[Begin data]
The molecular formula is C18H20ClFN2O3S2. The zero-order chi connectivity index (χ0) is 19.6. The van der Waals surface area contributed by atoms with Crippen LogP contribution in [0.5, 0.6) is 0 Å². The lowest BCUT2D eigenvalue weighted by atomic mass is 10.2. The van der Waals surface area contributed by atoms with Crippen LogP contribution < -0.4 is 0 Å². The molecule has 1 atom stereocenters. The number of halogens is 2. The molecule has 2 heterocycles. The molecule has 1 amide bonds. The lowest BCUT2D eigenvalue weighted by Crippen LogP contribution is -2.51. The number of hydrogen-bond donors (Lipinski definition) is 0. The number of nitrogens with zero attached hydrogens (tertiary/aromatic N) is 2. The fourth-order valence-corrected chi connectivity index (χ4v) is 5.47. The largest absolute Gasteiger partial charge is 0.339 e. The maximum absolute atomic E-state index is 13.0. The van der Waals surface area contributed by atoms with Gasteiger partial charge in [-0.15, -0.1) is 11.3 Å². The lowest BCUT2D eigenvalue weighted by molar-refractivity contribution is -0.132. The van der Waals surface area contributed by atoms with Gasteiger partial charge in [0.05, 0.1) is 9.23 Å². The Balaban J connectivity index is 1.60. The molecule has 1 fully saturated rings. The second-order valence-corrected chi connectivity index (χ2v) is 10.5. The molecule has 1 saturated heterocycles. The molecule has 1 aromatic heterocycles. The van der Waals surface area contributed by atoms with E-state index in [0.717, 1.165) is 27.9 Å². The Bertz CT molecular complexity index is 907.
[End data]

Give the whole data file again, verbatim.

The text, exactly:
The molecular formula is C18H20ClFN2O3S2. The zero-order chi connectivity index (χ0) is 19.6. The van der Waals surface area contributed by atoms with Crippen LogP contribution in [0.5, 0.6) is 0 Å². The lowest BCUT2D eigenvalue weighted by atomic mass is 10.2. The van der Waals surface area contributed by atoms with Crippen LogP contribution < -0.4 is 0 Å². The molecule has 1 atom stereocenters. The number of halogens is 2. The molecule has 2 heterocycles. The molecule has 1 amide bonds. The lowest BCUT2D eigenvalue weighted by Crippen LogP contribution is -2.51. The number of hydrogen-bond donors (Lipinski definition) is 0. The number of nitrogens with zero attached hydrogens (tertiary/aromatic N) is 2. The fourth-order valence-corrected chi connectivity index (χ4v) is 5.47. The largest absolute Gasteiger partial charge is 0.339 e. The maximum absolute atomic E-state index is 13.0. The van der Waals surface area contributed by atoms with Gasteiger partial charge in [-0.15, -0.1) is 11.3 Å². The lowest BCUT2D eigenvalue weighted by molar-refractivity contribution is -0.132. The van der Waals surface area contributed by atoms with Gasteiger partial charge in [0.05, 0.1) is 9.23 Å². The Balaban J connectivity index is 1.60. The molecule has 1 fully saturated rings. The second-order valence-corrected chi connectivity index (χ2v) is 10.5. The molecule has 1 saturated heterocycles. The molecule has 1 aromatic heterocycles. The van der Waals surface area contributed by atoms with E-state index in [0.717, 1.165) is 27.9 Å². The Bertz CT molecular complexity index is 907.